Ah, if only it were possible to be a fly-on-the-wall in every committee for every standard... I know this is a fantasy only a standards-geek could have, and is one of those fantasies you don't really want to actualize, but there's no doubt much of the real work defining the rules of the game is done in committee meetings that most of us never hear about. In their last meeting, with little fanfare, the NSF-140 committee approved a simple change that greenwash-fighters should approve of, while finding the need for it unfortunate. The language in the standard was changed to say, "A certified and non-certified product cannot have the same trade name designation." What this means is that a company can't get, for example, NSF-140 Platinum on select options for a product line, and then go and market the main product line as NSF-140 Platinum. Apparently, this issue was brought to the table because one company was doing just that — marketing the product line as NSF-140 Platinum despite the fact that the platinum prerequisite of 10% post-consumer recycled material was only met with special order options.

LEED User? LEEDuser.com

Posted July 8, 2009 2:25 PM by Mark Piepkorn
Related Categories: Behind the Scenes, LEED
Word's been filtering out recently about LEEDuser.com, which — marked by today's press release and a notice in the current issue of Environmental Building News — has officially soft-launched in beta with partial content. Registration is free, but only for a while. What is it? The press release explains:
Responding to the need for comprehensive help with the new LEED rating systems that's based on real-world experience, BuildingGreen, LLC, publishers of the widely respected Environmental Building News and GreenSpec Directory, have created LEEDuser with support of the U.S. Green Building Council. This new website, at www.LEEDuser.com, provides credit-by-credit guidance for teams working on LEED certification. Included are clear descriptions of credit requirements, tips to streamline LEED submissions, online calculators, and online user forums related to specific credits.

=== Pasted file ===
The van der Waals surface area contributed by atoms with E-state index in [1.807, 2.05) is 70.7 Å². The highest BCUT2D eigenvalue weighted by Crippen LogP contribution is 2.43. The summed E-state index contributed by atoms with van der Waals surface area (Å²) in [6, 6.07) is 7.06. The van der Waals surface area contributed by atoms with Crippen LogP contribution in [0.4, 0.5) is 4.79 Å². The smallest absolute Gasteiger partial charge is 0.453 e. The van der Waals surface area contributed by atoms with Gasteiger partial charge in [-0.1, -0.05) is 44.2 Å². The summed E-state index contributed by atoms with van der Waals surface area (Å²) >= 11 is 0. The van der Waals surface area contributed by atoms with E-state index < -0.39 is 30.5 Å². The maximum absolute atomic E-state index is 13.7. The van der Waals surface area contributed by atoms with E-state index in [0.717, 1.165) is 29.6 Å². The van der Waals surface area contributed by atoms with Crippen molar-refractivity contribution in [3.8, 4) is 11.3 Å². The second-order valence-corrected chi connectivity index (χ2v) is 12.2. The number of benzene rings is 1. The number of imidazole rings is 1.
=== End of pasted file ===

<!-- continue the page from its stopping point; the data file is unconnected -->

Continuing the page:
Making ice at night to cool buildings

Posted July 4, 2009 7:24 AM by Alex Wilson
Related Categories: Behind the Scenes, Product Talk
Calmac IceBank tanks at One Bryant Park, one of the nation's greenest high-rise buildings.
Photo: © Gunther Intelmann for Cook+Fox Architects
What surprised me most in researching thermal energy storage for the EBN feature article this month is that it's not incorporated into virtually all commercial buildings. In a nutshell, the idea is to use electricity at night to make ice and then use that ice during the daytime as the cooling source for the building. Thermal energy storage (TES) can also involve chilled water (instead of ice) or electric heat stored in bricks or other thermal mass, but I focused on ice with this article. A number of very well-known green buildings rely on ice-based TES cooling. One of the newest such buildings is the 2.1-million square-foot (195,000 m2) Bank of America building in New York City at One Bryant Park.

New to Green Building? Try GBA.

Posted June 22, 2009 8:30 PM by Brian Fending
Related Categories: Behind the Scenes, Books & Media, Case Studies, Miscellania, Product Talk, Q&A, The Industry

Recently, I broke one of my long-standing rules and blogged about something BuildingGreen-related at my own blog. My Costanzian fears were indeed warranted, and I've been egged on to cross-post it to the Live blog. Here she is, warts and all: my unvarnished opinion on the very best parts of the BuildingGreen product GreenBuildingAdvisor.com./BF

I don't often blog about worky stuff here, but decided this week that my "Worlds Will Collide!" fears are probably completely unwarranted. Besides, I'm working on some cool stuff these days. And finally, when my wife asks me, "What have you been doing?," when I come to bed at an obscene hour, I have an acceptable answer: "Changing the world, baby. Changing the world."